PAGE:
Out-of-Control - When applied to a control chart, out of control means that at least one special cause of variation is present.

Out-of-Control Process - A process in which the statistical measure being evaluated is not in a state of statistical control. In other words, the variations among the observed sampling results can be attributed to a constant system of chance causes. Also see “in-control process.”

Output - The result of a process. The deliverables of the process; such as products, services, processes, plans, and resources.

Outputs -
Products, materials, services or information provided to customers (internal or external), from a process.

Outsourcing
- To send out (work, for example) to an outside provider or manufacturer in order to cut costs. Plating has been an outsourced 'service' for some years for many companies now because of the risks and the environmental aspects, rules and regulations. The emphasis is on the movement of work or product originally performed by the customer to an outside company to reduce costs. Many tend to use some terms interchangeably. ISO 9001:1994 used supplier and subcontractor to designate Tier 1 and Tier 2 suppliers without regard to the definitions. TS may do likewise, so you should ask your registrar how they define it. For discussion, also see: Outsource - Outsourcing - Subcontracting - Definition - TS 16949 and ISO 9001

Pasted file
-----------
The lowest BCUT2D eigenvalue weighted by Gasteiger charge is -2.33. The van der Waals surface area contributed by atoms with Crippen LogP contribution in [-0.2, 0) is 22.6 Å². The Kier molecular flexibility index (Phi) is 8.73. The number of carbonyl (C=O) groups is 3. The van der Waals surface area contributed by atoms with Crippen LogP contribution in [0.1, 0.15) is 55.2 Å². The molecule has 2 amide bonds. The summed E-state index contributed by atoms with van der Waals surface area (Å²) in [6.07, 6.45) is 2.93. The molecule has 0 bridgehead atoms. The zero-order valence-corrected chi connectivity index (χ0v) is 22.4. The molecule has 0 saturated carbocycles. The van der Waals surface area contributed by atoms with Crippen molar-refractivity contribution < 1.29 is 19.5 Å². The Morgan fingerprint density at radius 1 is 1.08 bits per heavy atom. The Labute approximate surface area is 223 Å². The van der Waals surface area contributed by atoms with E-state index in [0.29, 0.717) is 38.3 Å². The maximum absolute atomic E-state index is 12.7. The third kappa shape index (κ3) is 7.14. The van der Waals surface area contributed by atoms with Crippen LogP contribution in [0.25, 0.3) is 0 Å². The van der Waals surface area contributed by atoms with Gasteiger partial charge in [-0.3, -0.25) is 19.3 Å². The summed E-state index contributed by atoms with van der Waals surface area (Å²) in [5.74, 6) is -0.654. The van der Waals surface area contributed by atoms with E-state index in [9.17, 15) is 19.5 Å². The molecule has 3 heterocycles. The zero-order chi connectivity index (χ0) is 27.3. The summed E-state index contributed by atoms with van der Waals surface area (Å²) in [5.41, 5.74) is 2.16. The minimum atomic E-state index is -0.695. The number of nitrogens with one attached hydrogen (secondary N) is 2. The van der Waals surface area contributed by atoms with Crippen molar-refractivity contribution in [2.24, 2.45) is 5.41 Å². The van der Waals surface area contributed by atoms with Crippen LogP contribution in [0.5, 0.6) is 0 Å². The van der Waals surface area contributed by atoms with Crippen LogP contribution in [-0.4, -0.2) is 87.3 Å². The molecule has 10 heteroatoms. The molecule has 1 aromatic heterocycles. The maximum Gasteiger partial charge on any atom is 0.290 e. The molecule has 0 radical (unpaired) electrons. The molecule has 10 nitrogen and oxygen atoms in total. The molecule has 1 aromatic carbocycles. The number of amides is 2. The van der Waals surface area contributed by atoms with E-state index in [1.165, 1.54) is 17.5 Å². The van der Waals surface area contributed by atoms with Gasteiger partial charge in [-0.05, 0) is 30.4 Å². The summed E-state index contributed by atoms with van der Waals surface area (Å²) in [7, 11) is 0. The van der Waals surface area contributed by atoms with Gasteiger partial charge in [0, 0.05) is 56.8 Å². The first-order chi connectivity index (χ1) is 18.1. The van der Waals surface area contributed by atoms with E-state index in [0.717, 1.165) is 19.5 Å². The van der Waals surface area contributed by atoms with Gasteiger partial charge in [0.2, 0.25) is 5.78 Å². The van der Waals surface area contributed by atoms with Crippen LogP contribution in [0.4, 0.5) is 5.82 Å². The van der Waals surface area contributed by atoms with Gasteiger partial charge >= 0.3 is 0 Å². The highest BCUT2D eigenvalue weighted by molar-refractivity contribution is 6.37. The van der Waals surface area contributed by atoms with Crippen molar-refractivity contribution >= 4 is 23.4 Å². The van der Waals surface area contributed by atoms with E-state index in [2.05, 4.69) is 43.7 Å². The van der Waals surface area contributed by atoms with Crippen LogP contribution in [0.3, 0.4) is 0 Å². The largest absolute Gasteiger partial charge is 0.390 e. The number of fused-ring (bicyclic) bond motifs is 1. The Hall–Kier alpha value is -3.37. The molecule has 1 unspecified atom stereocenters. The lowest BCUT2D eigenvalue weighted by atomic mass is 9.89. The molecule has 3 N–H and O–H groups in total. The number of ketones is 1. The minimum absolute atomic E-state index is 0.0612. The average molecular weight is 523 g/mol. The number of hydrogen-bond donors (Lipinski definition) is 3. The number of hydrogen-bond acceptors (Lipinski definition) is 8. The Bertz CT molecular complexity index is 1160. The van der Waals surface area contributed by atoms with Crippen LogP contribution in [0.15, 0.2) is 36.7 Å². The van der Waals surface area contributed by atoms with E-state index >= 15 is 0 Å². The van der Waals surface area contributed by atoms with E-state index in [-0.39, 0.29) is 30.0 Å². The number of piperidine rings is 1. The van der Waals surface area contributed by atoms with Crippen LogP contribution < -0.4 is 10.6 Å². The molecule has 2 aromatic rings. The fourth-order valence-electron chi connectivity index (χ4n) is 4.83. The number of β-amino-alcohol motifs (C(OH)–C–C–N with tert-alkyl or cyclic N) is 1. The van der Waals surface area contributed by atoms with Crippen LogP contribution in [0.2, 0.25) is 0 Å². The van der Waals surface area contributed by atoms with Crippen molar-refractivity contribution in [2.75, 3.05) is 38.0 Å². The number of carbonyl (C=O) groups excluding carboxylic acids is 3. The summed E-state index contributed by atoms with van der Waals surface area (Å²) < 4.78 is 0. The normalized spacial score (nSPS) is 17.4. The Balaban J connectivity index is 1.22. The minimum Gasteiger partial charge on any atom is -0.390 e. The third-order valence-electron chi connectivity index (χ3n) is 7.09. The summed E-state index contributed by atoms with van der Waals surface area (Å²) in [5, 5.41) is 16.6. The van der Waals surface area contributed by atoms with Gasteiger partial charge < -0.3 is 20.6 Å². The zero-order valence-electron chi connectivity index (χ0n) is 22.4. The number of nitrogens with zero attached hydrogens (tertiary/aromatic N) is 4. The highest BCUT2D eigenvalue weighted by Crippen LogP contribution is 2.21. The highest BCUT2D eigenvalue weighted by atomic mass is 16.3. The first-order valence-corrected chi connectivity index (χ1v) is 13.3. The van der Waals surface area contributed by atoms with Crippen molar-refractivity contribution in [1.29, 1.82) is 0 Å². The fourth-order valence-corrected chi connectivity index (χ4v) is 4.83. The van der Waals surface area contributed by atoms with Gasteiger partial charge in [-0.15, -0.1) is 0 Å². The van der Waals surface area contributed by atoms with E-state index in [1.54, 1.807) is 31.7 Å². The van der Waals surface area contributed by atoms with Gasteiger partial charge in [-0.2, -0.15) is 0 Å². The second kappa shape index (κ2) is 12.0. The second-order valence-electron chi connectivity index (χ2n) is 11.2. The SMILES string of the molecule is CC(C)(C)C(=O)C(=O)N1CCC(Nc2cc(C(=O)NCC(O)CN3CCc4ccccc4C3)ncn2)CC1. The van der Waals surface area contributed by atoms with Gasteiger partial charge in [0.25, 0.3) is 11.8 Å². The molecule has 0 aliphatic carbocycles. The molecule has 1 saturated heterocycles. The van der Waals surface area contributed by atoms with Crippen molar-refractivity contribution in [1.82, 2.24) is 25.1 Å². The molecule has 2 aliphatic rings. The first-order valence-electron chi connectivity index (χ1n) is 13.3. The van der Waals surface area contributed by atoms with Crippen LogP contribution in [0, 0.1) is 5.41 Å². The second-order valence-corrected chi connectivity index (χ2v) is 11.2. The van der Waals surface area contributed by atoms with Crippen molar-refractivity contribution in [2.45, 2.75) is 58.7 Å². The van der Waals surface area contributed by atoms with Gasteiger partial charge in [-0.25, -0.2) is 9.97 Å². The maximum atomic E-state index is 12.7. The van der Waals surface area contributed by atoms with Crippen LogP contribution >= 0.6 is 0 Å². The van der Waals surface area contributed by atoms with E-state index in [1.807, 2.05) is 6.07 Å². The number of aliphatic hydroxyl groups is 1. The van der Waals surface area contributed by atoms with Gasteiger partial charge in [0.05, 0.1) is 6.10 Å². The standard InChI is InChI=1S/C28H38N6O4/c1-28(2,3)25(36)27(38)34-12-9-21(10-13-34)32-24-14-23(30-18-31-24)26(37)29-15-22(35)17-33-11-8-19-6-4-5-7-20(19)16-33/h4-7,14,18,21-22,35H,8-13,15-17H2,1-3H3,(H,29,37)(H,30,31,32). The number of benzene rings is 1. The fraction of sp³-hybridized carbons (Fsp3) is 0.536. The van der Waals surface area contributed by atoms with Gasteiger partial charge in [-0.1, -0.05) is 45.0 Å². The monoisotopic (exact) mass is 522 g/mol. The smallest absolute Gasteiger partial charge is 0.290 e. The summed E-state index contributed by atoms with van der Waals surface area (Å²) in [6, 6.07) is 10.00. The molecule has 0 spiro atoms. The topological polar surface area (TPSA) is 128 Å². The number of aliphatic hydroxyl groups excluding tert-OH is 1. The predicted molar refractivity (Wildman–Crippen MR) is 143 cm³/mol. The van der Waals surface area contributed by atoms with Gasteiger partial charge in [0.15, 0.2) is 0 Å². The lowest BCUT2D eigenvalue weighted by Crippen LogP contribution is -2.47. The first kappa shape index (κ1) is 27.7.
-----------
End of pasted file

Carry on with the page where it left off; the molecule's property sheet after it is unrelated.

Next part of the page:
Over The Wall Syndrome
- Difficulties that arise when different types of professionals working in totally different departments in the same firm. Lack of communication is typically the primary failure mode.

Overall Equipment Effectiveness (OEE) -
(1) The Combined Measurement of Equipment Availability, Performance Rate and Quality Rate: A key measurement in "Total Productive Maintenance" (TPM). OEE is an essential measurement for determining the effectiveness of your equipment and beginning to understand where up-time improvements are possible. (2) The product of a machine’s operational availability, performance efficiency and first-pass yield. (3) The overall performance of a single piece of equipment or even an entire factory, will always be governed by the cumulative impact of the three OEE factors: Availability, Performance Rate and Quality Rate.

Overcontrol - Over reaction to a set of data. For example, in a control chart, it would be reacting to a common cause as if it were a special cause.

Over-the-Wall Syndrome - Difficulties that arise when different types of engineers work in totally different departments in the same firm.